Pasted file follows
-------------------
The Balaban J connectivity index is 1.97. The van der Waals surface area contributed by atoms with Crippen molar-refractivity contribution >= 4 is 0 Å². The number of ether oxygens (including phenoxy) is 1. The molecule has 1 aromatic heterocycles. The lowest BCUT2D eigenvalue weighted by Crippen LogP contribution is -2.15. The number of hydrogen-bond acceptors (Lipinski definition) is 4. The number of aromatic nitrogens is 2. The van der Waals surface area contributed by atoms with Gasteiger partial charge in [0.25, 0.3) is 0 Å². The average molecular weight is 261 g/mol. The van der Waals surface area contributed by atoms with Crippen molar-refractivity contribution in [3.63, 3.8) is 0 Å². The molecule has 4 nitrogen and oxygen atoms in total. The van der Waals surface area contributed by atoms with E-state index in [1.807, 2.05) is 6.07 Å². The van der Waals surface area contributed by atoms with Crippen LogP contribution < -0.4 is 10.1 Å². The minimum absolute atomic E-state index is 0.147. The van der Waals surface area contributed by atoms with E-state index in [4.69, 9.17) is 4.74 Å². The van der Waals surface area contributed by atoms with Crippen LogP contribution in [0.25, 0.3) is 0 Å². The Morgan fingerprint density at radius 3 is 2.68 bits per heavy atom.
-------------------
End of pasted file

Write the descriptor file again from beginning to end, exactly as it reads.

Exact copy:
The Balaban J connectivity index is 1.97. The van der Waals surface area contributed by atoms with Crippen molar-refractivity contribution >= 4 is 0 Å². The number of ether oxygens (including phenoxy) is 1. The molecule has 1 aromatic heterocycles. The lowest BCUT2D eigenvalue weighted by Crippen LogP contribution is -2.15. The number of hydrogen-bond acceptors (Lipinski definition) is 4. The number of aromatic nitrogens is 2. The van der Waals surface area contributed by atoms with Gasteiger partial charge in [0.25, 0.3) is 0 Å². The average molecular weight is 261 g/mol. The van der Waals surface area contributed by atoms with Crippen molar-refractivity contribution in [3.63, 3.8) is 0 Å². The molecule has 4 nitrogen and oxygen atoms in total. The van der Waals surface area contributed by atoms with E-state index in [1.807, 2.05) is 6.07 Å². The van der Waals surface area contributed by atoms with Crippen LogP contribution < -0.4 is 10.1 Å². The minimum absolute atomic E-state index is 0.147. The van der Waals surface area contributed by atoms with E-state index in [4.69, 9.17) is 4.74 Å². The van der Waals surface area contributed by atoms with Crippen LogP contribution in [0.25, 0.3) is 0 Å². The Morgan fingerprint density at radius 3 is 2.68 bits per heavy atom.